ISTANBUL (AFP) - Turkish Prime Minister - and presidential hopeful - Recep Tayyip Erdogan sparked an outcry Wednesday after using what critics said was a racist slur against Armenians in a television interview.
During a live interview on the private NTV channel late Tuesday, Erdogan complained that the opposition was carrying out a smear campaign against him by claiming that he was from another ethnic origin.
"They called me a Georgian. Pardon me for saying this, but they said even uglier things: They called me an Armenian!" Mr Erdogan said.
"As far as I have learned from my father and grandfather, I am a Turk," he added.
His comment that it was ugly to be called an Armenian drew anger on social media, further inflaming tensions days ahead of Sunday's presidential election where Mr Erdogan is hot favourite to become head of state.
"Excuse me, but please go and become the president of another country," wrote prominent Turkish-Armenian columnist Hayko Bagdat in an angry response to Mr Erdogan.
Melda Onur, a lawmaker from the main opposition Republican People's Party (CHP), asked: "Is there any ethnic group who could escape Erdogan's hate speech?" Critics accused Mr Erdogan of playing the sectarian and the ethnic card in the run-up to the presidential elections.
"Is it ugly to be an Armenian or is it a shame? Please explain now!" demanded Nevsin Mengu, an anchorwoman at the private CNN-Turk television.
Turkey's Armenian minority - the remnants of a much greater community that lived during the Ottoman Empire - numbers around 70,000 people, most of them living in Istanbul.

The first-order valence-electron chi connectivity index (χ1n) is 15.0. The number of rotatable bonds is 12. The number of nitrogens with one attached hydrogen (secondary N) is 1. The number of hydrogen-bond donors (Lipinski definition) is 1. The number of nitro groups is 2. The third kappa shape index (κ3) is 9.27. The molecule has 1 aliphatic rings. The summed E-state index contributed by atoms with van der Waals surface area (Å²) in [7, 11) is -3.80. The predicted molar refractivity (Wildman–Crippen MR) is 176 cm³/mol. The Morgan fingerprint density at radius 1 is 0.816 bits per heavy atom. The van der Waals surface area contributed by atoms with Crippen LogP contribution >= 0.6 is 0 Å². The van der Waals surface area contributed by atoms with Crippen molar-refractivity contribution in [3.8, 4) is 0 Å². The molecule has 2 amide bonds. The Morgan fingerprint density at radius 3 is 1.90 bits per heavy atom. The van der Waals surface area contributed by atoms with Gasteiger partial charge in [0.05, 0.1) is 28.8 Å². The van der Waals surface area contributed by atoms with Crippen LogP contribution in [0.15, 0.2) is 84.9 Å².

They often complain of being considered second-class citizens in a country where "Armenian" is often considered a curse.
Armenians say up to 1.5 million of their forebears were killed in a 1915-1916 genocide by Turkey's former Ottoman Empire. Turkey says 500,000 died of fighting and starvation during World War I and categorically rejects the term genocide.
Mr Erdogan in April expressed his condolences over the World War I massacres of Armenians, which he called "our shared pain", but his overture was brushed aside by Yerevan.
Mr Erdogan's supporters are largely ethnic Turkish Sunni Muslims, who are the overwhelming majority community in Turkey.
During an election rally last weekend, the 61-year-old premier urged the CHP leader Kemal Kilicdaroglu to make clear he belongs to the country's minority Alevi community, an offshoot of Shia Islam.
"Kilicdaroglu, you can be an Alevi. I respect you. Don't be afraid to say it. I am Sunni and can say it without fear. There is no need to deceive people," he said.